Could You Be an Entrepreneur?

Module description

The aim of this module is to provide students with the opportunity to explore their entrepreneurial potential. The module is premised on the notion that entrepreneurship is a skill that can be learnt through action-oriented and practice-based learning. The module is designed to develop an entrepreneurial mindset and to develop a set of practices that will enable students to think and act more entrepreneurially. In the module, students will have the opportunity to challenge the common myths about entrepreneurship and to develop specific techniques for generating business ideas.

Additional Information:


This module integrates international issues through practical examples and mini-cases.

External Engagement: 

In the past we have invited several entrepreneurs to share their experiences of starting their own company. These have included entrepreneurs from digital businesses to social enterprises.


This module will help you answer the question – Could you be an entrepreneur? – and explore self-employment as a career.


Full module specification

Module title:Could You Be an Entrepreneur?
Module code:BEM2010
Module level:2
Academic year:2016/7
Module lecturers:
  • Dr Ajit Nayak - Lecturer
Module credit:15
ECTS value:






Duration of module: Duration (weeks) - term 2:


Module aims

The aim of this module is to provide students with the opportunity to explore their entrepreneurial potential.

The more detailed aims of this module are

1. to introduce students to both theoretical and practical concepts of entrepreneurial practice

2. to equip students with the skills and personal reflection required to develop an entrepreneurial mindset


ILO: Module-specific skills

  • 1. Demonstrate knowledge and understanding of entrepreneurial practice
  • 2. Demonstrate specific entrepreneurial skills such as play, empathy, creation, experimentation and reflection
  • 3. Demonstrate understanding of key theoretical concepts in entrepreneurship practice and apply them to real-life examples
  • 4. Appreciate the challenges of entrepreneurial action
  • 5. Critically analyse and reflect upon personal entrepreneurial skills and practices

ILO: Discipline-specific skills

  • 6. Demonstrate analytical and reflective skills
  • 7. Engage with real world entrepreneurs

ILO: Personal and key skills

  • 8. Determine whether or not an entrepreneurial route may be of future career interest
  • 9. Develop reflective skills and practice

Learning activities and teaching methods (given in hours of study time)

Scheduled Learning and Teaching ActivitiesGuided independent studyPlacement / study abroad

Details of learning activities and teaching methods

CategoryHours of study timeDescription
Scheduled learning and teaching activities 11Lectures
Scheduled learning and teaching11Tutorial
Guided independent study60Preparing for tutorials
Guided independent study28Conducting interview with an intrepeneur
Guided independent study40Out-of-class entrepreneurship practice exercises

Formative assessment

Form of assessmentSize of the assessment (eg length / duration)ILOs assessedFeedback method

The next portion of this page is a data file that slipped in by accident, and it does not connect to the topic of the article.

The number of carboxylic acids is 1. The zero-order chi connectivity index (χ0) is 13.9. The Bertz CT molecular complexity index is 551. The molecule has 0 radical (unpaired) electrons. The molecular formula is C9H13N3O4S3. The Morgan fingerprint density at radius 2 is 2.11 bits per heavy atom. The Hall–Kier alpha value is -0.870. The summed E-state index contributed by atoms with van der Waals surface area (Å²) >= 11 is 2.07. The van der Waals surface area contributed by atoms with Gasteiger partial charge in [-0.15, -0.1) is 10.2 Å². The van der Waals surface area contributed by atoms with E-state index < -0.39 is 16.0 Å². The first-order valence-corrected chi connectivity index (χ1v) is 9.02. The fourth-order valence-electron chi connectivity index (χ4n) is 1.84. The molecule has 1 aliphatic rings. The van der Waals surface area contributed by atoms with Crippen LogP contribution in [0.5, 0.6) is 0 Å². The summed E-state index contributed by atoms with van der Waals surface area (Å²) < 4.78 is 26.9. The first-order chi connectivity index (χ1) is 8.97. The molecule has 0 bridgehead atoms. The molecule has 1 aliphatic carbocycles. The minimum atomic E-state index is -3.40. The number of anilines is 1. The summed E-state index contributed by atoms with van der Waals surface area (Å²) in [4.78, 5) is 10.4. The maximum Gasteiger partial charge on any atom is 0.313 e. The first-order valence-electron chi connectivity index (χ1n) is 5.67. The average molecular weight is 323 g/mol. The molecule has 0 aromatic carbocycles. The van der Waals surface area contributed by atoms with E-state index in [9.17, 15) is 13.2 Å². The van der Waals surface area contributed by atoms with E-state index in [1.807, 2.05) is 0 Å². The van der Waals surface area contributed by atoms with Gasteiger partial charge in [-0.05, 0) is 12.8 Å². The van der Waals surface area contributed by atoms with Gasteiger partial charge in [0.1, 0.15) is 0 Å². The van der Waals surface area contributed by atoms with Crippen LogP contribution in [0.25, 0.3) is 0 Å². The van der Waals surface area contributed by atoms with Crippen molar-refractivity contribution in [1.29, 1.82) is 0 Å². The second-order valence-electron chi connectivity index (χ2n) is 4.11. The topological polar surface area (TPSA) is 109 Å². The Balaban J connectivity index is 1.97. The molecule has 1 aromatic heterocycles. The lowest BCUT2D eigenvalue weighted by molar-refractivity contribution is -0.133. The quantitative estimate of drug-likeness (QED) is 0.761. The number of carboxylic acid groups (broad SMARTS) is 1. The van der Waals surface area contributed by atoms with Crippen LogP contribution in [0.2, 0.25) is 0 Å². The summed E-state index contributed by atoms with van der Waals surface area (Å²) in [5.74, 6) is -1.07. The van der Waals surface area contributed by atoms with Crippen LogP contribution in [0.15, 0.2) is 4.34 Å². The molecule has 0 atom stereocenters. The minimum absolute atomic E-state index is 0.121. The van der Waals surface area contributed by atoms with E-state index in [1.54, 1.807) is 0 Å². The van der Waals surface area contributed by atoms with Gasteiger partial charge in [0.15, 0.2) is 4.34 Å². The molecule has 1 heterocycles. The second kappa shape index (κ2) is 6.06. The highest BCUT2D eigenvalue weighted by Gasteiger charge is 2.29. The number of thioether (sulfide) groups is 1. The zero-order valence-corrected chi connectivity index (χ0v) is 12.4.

Tutorial discussions and exercisesIn class1-9Verbal

Summative assessment (% of credit)

CourseworkWritten examsPractical exams

Details of summative assessment

Form of assessment% of creditSize of the assessment (eg length / duration)ILOs assessedFeedback method
Individual Essay 1502000 words1-8Written feedback
Individual Essay 2502000 words1-9Written feedback

Details of re-assessment (where required by referral or deferral)

Original form of assessmentForm of re-assessmentILOs re-assessedTimescale for re-assessment
Individual Essay 1Individual Essay (50% 2000 words)1-9August/September assessment period
Individual Essay 2Individual Essay (50% 2000 words)1-9August/September assessment period

Syllabus plan

Visionary entrepreneurs and introduction to effectual knowledge
• Idea generation
• Entrepreneurial risk-taking
• Finding cash
• Prediction and controlling the future
• Taking the plunge
• Principles of effectuation
• Entrepreneurial failure
• Effectuation in action
• Practices of entrepreneurship: play
• Practices of entrepreneurship: empathy
• Practices of entrepreneurship: creation
• Practices of entrepreneurship: experimentation

Indicative learning resources - Basic reading

Dew, N., Read, S., Sarasvathy, S. D., & Wiltbank, R. (2009). Effectual versus predictive logics in entrepreneurial decision-making: Differences between experts and novices. Journal of Business Venturing, 24(4), 287-309.
Read, S., Sarasvathy, S., Dew, N., Wiltbank, R. and Ohlsson, A-V. (2011). Effectual entrepreneurship (2nd ed.). London: Routledge.
Sarasvathy, S. D. (2001). Causation and effectuation: Toward a theoretical shift from economic inevitability to entrepreneurial contingency. Academy of management Review, 26(2), 243-263.
Sarasvathy, S. D. (2009). Effectuation: Elements of entrepreneurial expertise. Cheltenham: Edward Elgar.
Wiltbank, R., Dew, N., Read, S., & Sarasvathy, S. D. (2006). What to do next? The case for non?predictive strategy. Strategic Management Journal, 27(10), 981-998.



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